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Database Performance at Scale: Hear from the Book Authors

Hear from the Database Performance at Scale book authors you’ll meet at the upcoming  now on-demand (free & virtual) Masterclass

If your team has ever worried about database performance at scale, you’ve come to the right place. We wrote the book on it.

Felipe Cardeneti Mendes, Piotr Sarna, Pavel Emelyanov, and I recently collaborated on Database Performance at Scale, an Apress “Open Access” book (available for free, published under the Creative Commons license)

Based on our collective experience with performance-focused database engineering as well as performance-focused database users, this book represents what we think teams striving for extreme database performance—low latency, high throughput, or both—should be thinking about (DB internals, drivers, infrastructure, topology, monitoring, and quite a lot more).

As with any engineering challenge, there’s no one-size-fits-all solution. But there are a lot of commonly overlooked considerations and opportunities. We try to guide you through the database performance traps and tradeoffs that your peers have already faced and share the lessons learned. Hopefully, you’ll walk away with some new ideas for optimizing database performance for your team’s specific use cases and technical requirements.

We invite you to dive into the 270-page book and to share your brutally honest feedback with us (find us on the socials). But we also know that not everyone has time to read a book these days. So the authors – plus one of our tech reviewers – recently came together to deliver a Database Performance at Scale masterclass sharing key points from the book in just a couple of hours.

Watch the Masterclass Videos

Just the Free Book Please

Behind the Book: Author Q &A

For an event preview, I thought it would be fun to share author perspectives on some topics related to database performance at scale, the writing process, and other recommended technical resources. Here’s a look at the responses…

Piotr Sarna

Piotr is a software engineer who is keen on open-source projects and the Rust and C++ languages. He previously developed an open-source distributed file system and had a brief adventure with the Linux kernel during an apprenticeship at Samsung Electronics. He’s also a long-time contributor and maintainer of ScyllaDB, as well as libSQL. Piotr graduated from University of Warsaw with an MSc in Computer Science.

What is your favorite part of the book and why?

My favorite part is the blank pages added as padding before each chapter starts so that it always happens on the right. It really helped us reach our 270-page goal! And from the technical point of view, I really enjoyed writing the Drivers chapter, since I could finally put all the frustration from designing and redesigning ScyllaDB Rust Driver to practical use.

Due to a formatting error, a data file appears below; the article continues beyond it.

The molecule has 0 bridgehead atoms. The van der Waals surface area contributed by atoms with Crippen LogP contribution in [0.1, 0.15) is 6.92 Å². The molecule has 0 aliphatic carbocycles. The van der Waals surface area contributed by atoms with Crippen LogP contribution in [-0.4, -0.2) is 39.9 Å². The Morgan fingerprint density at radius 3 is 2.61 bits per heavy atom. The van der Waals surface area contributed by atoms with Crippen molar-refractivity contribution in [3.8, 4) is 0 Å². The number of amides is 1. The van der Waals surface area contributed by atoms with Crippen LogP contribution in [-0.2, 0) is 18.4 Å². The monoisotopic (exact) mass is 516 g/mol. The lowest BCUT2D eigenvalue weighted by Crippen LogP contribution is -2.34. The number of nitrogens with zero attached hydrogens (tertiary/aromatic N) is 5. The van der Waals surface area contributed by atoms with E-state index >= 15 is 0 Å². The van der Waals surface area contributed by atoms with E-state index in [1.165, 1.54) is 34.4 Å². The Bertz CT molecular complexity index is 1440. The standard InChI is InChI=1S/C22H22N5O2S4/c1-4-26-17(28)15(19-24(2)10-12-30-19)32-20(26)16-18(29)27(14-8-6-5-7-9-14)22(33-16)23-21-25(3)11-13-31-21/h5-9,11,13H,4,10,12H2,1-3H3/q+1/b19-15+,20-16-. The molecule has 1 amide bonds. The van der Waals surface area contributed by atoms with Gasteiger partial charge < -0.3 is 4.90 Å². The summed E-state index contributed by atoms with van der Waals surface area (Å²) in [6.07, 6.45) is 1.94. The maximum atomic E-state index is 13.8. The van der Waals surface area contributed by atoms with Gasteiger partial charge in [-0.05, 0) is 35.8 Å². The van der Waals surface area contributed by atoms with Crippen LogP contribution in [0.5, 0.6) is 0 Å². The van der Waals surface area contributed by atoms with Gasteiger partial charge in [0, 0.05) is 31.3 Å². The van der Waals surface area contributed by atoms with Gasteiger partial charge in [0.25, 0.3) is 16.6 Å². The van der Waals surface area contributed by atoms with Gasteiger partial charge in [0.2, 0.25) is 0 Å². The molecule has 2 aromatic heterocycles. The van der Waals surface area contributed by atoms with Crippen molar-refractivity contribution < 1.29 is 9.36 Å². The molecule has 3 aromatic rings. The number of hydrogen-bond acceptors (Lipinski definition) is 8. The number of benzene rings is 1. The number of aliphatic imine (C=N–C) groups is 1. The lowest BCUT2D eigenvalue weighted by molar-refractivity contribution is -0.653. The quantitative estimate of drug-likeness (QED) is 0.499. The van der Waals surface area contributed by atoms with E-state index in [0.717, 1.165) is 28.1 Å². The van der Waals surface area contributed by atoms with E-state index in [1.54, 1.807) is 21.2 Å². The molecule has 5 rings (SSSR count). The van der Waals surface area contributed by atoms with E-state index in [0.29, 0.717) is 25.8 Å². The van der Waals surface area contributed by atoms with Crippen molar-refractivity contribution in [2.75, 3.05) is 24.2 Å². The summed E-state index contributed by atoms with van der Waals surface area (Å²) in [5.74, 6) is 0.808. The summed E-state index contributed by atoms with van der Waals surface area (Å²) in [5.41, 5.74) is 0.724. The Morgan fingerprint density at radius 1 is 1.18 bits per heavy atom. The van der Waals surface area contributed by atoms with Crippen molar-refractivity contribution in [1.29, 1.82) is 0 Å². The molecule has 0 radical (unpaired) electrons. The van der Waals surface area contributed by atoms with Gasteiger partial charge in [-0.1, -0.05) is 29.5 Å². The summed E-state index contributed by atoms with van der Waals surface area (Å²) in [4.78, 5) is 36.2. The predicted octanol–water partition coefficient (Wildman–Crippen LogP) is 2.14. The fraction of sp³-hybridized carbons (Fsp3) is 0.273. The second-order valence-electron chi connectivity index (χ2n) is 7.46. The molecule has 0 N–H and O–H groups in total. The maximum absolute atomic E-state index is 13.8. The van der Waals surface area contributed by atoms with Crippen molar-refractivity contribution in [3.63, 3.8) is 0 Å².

Editor’s note: We actually signed up to write 150 pages, but it seems we’re overachievers. This came back to haunt [some of 👀] us  during the 2-day final  proofreading sprint.

What’s one of the easiest things a reader can do to improve database performance?

Put your database as close to the users as possible. If you’re targeting European markets with a hyperspeed database running from the us-east-1 AWS region, you’re not going to look very fast.

What technical books have you enjoyed?

Do Brandon Sanderson‘s elaborate magical systems in his fantasy books count as technical? And if you mean technical books of the boring genre, I really enjoyed Computer Systems: A Programmer’s Perspective by Bryant & O’Hallaron, and Robert Love’s Linux Kernel Development.

What’s your preferred writing environment?

At home, standing desk, morning hours. I tend to be most productive with “Hooked on Classics 2″ looped on YouTube for 4 to 6 hours.

What was the most interesting or surprising aspect of writing a book?

I expected to experience this mythical “writer’s block” and I didn’t, which I found quite surprising. I think the secret sauce is to have at least 3 co-authors, including at least one very professional writer. Preferably, professional enough to sneakily omit herself in the list of authors in a blog post, to avoid having to answer multiple obligatory questions.

Editor’s note: No comment 😉

Pavel “Xemul” Emelyanov

Pavel is an ex-Linux kernel hacker now speeding up row cache, tweaking the IO scheduler, and helping to pay back technical debt for component interdependencies. He is a Principal Engineer at ScyllaDB.

What is your favorite part of the book and why?

The chapter about B/B+ trees (Chapter 4), simply because it was the part I coded in ScyllaDB. Prior to coding it, I did some research and it was really fun.